October 15, 16 & 17, 2014, Aboard USS Wayne E. Meyer- The themes of presentations given Tiger Cruise participants, (invited relatives or friends of Officers and Crew of my son’s ship), for the first three full days of the return sail, involved the security and rescue tasks of the crew. So, we got to look at some weapons, view a SAR (Sea & Air Rescue) practice drill, watch a display of the ship’s firepower and tour a helicopter.
Most of the crew were welcoming of our presence. Those who felt otherwise, at least kept their feelings hidden until we were safe in port, and by then, it didn’t matter what they felt. So, days 5 through 7 of the cruise were busy with learning how our sailors are contributing to our nation’s safety and well-being.
On the morning of Day 5, we were well out at sea. This scenario, in other parts of the world, is exactly the place where a ship might be accosted by hostile maritime forces. The Takeover Crew are trained to board ships, a task requiring peak physical conditioning and an absence of vertigo, among other qualifications. In this, and other segments of the crew’s presentations, care has been taken to not display too closely the specific munitions and large weaponry. I will not identify weapons by specific name. The photo below shows ladders which must be climbed, on a good many ships, and one of the hooks the Crew uses in its task.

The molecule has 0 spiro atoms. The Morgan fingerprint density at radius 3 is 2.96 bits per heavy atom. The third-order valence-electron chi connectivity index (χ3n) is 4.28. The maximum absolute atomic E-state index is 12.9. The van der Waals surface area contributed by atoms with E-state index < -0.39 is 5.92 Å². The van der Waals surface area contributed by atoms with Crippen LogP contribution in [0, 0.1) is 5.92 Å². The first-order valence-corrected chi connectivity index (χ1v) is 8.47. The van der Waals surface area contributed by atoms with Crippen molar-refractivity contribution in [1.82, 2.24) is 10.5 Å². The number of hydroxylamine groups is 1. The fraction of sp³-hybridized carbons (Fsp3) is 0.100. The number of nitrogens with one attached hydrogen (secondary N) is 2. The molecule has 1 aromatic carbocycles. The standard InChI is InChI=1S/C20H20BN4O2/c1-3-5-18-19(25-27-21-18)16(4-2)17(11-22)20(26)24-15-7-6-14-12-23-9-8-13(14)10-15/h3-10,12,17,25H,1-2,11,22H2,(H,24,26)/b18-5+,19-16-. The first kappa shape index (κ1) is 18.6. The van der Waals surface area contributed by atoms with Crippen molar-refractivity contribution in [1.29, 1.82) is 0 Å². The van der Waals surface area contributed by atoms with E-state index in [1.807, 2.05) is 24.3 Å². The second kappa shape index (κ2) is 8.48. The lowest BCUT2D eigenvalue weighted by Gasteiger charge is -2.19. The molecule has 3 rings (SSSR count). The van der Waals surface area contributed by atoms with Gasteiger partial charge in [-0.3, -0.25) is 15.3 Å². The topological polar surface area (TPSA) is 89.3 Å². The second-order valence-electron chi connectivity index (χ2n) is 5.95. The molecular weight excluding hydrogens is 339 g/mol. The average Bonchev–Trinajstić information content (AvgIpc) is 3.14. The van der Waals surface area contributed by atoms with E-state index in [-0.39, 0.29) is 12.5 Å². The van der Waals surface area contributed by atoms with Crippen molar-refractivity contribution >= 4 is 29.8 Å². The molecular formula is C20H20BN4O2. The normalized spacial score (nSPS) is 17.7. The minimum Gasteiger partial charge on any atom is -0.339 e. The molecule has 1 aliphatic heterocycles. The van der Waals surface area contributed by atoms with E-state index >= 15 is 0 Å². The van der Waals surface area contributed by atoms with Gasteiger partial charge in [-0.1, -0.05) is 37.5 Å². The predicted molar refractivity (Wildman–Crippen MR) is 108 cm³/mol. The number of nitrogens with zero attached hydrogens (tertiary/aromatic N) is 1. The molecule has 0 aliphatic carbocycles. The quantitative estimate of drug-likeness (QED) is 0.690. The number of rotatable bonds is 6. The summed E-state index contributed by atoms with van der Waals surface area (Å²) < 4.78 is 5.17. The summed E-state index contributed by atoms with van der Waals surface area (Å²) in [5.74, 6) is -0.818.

The Crew graciously posed, though unfortunately the Sun was also posing. Women are a full and integral part of the security operations aboard ship. Later on Day 5, we met the Navigation Crew, including my son, and paid a brief visit to the Engineering section, far below decks. Both are secure operations, so I refrained from photographing them.
One of the helicopters attached to the ship conducted a flight practice on Day 5. It also was instrumental in the SAR practice on Day 6.
The two SAR drill swimmers, who are experts in the skill, pose with the father of the swimmer to the left.
The next several shots are of the actual drill. See whether your sharp eyes can spot the swimmer, as he is being “rescued” by the helicopter.
Later on Day 6, we watched a display of heavy weapons fire.
The orange plastic square below was dubbed “Killer Tomato”. It became the hapless target of several rounds of ammunition, over a twenty- minute period.
As with any such event, we met the Looky Lous, and they were us.
Day 7 was a bit more benign. We toured one of the helicopters that is attached to the ship. As you can see, some of us had selfies taken in the co-pilot’s seat.
The Blue Hawks are an extra safety component during long cruises.
The ship’s wake increased, drastically, during a maximum speed drill, in the afternoon of Day 7.
We ended a busy three days with a briefing on the medical operations aboard ship. Here is some of the equipment available for medical emergencies.
We would be in a slightly more relaxed mode, for the last three days of the journey.